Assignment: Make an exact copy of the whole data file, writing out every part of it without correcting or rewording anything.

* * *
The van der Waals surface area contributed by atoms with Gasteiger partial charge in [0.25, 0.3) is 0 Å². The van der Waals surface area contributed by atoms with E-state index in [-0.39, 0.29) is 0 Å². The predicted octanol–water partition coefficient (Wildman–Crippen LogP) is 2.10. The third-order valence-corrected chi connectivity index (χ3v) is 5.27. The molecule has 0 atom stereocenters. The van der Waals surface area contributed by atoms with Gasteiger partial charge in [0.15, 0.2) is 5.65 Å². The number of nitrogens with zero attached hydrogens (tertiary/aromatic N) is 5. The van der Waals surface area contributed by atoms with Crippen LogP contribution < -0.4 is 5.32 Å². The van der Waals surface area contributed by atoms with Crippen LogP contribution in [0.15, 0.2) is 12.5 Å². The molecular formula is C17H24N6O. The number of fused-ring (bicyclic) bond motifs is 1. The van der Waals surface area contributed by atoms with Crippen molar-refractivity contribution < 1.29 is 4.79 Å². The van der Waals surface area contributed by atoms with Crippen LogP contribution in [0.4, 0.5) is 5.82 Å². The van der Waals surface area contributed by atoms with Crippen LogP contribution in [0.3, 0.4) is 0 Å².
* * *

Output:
The van der Waals surface area contributed by atoms with Gasteiger partial charge in [0.25, 0.3) is 0 Å². The van der Waals surface area contributed by atoms with E-state index in [-0.39, 0.29) is 0 Å². The predicted octanol–water partition coefficient (Wildman–Crippen LogP) is 2.10. The third-order valence-corrected chi connectivity index (χ3v) is 5.27. The molecule has 0 atom stereocenters. The van der Waals surface area contributed by atoms with Gasteiger partial charge in [0.15, 0.2) is 5.65 Å². The number of nitrogens with zero attached hydrogens (tertiary/aromatic N) is 5. The van der Waals surface area contributed by atoms with Crippen LogP contribution < -0.4 is 5.32 Å². The van der Waals surface area contributed by atoms with Crippen LogP contribution in [0.15, 0.2) is 12.5 Å². The molecular formula is C17H24N6O. The number of fused-ring (bicyclic) bond motifs is 1. The van der Waals surface area contributed by atoms with Crippen molar-refractivity contribution < 1.29 is 4.79 Å². The van der Waals surface area contributed by atoms with Crippen LogP contribution in [0.4, 0.5) is 5.82 Å². The van der Waals surface area contributed by atoms with Crippen LogP contribution in [0.3, 0.4) is 0 Å².